Bike Review: OYAMA 2WD


Talk about breaking out of the mold! Known for their 50-plus years of building folding bikes, this pre-production two-wheel-drive Oyama is definitely not what we expect to see from the brand. 

But then their American distributor (Foldaway Solutions) began experimenting with expanding their line by testing out a new dual-drive, non-folding bike. It has a front- and rear-hub drive, powering each wheel with a very powerful 1000-watt motor. 


The bike itself is simple. It’s a diamond frame that has a sloped top tube to make it easier to mount. The head tube is fairly relaxed to make the bike forgiving, and it uses a suspension fork to take out bigger bumps. The fork is really beefy, but it needs to be on a fat bike. Skinny stanchions are a recipe for disaster on a bike like this, and the physical forces will flex thinner ones to dangerous points.


The drivetrain is based on a Shimano Acera 9-speed rear derailleur with a KMC chain and single chainring. Brakes are mechanical discs from Juin Tech, a brand we’ve heard little about. The spec sheet says Shimano, but these are all subject to change by the final version. Flat platform pedals are included and can be easily replaced, but we can’t see people wanting to clip in on a bike like this.

High-volume CST BFT 26×4.0-inch tires with some light knobs offer good traction on a variety of surfaces. Heavy-gauge spokes connect the hub motors to the 3.5-inch-wide rims to handle the expected impacts. 

The motors are surprisingly smaller than the disc rotors. The off-brand mechanical discs were enough to stop the bike, thankfully!


A dropper post would likely be overkill, but some riders might appreciate a suspension post, since the rigid aluminum frame is on the unforgiving side over the bumps-in-the-road department.

We were told that the production bike plan is to include Bluetooth capability for diagnostics, updates to software/firmware and security tracking if it’s stolen. It helps the consumer keep up with the latest updates without having to go to a dealer, and can directly troubleshoot any issues, saving a lot of time for both sides.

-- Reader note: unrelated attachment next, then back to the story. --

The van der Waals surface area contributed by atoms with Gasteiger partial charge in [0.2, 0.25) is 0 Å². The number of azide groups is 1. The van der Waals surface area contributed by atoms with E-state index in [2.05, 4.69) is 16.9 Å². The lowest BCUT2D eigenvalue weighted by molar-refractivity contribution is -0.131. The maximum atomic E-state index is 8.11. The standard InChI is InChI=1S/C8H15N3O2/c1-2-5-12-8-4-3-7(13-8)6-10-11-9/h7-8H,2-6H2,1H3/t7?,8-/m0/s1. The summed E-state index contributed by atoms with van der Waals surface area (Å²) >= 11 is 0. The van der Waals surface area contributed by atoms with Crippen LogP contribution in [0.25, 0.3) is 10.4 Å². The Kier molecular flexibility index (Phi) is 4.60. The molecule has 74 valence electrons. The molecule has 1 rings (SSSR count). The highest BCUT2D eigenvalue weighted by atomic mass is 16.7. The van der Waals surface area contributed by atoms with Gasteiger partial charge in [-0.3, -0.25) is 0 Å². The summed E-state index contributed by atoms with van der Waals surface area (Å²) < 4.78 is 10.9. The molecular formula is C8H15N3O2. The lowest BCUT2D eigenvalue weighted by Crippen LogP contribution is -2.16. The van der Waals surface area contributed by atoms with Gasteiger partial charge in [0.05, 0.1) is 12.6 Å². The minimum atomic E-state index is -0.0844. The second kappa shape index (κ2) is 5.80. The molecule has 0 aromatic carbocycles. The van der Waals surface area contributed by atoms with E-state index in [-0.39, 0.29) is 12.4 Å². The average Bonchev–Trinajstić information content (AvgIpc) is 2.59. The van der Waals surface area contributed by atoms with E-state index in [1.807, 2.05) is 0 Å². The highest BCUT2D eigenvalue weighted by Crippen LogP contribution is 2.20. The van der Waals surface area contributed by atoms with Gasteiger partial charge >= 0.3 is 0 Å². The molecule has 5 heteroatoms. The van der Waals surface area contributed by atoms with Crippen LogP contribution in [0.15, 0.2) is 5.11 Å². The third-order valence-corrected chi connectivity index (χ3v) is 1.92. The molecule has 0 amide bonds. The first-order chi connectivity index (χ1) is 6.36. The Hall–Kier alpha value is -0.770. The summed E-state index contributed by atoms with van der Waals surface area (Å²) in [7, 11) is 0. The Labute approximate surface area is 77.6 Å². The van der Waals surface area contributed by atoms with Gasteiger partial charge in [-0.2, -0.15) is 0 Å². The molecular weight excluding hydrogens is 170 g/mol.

Normally, we talk about the motor in this section. In this case, there are two. Both are MAC 1000W hub drives, one in the front wheel and one in the back. This offers incredible traction and power delivery, and with the right tire set up and pressure, it can be great on pavement, dirt, dry sand, even snow and ice. 

There’s a torque sensor for pedal assist, or you can use the handlebar-mounted twist throttle. The battery is pretty large and mounted to the top of the downtube. Cable routing is largely internal, keeping the look fairly clean.

The strange frame shape helps cover the controller.

The display is from EDS, and shows battery voltage, distance traveled, real-time motor power, power-assist level, speedometer, and battery level. There are eight levels of assist, and the display has buttons to change it. You can control top speed and power output by selecting different levels. There’s no separate keypad for increasing or decreasing power level. There’s even a possible setting for “cruise control” if they decide to enable that. 

Both of the motors are capable of regeneration, which can be set in the menus. This can be especially useful if you descend a lot and want to brake less. This doesn’t appreciably recharge your battery when in use. There’s also a Motor Match setting that allows you to recalibrate the two motors to work more accurately together.


The Dual Drive is for those who want a really powerful bike and have a place to ride it. With the amount of power it has, it isn’t street-legal anywhere. Private lands or OHV areas are definitely a good place for it, or out in the woods somewhere on a motorcycle trail.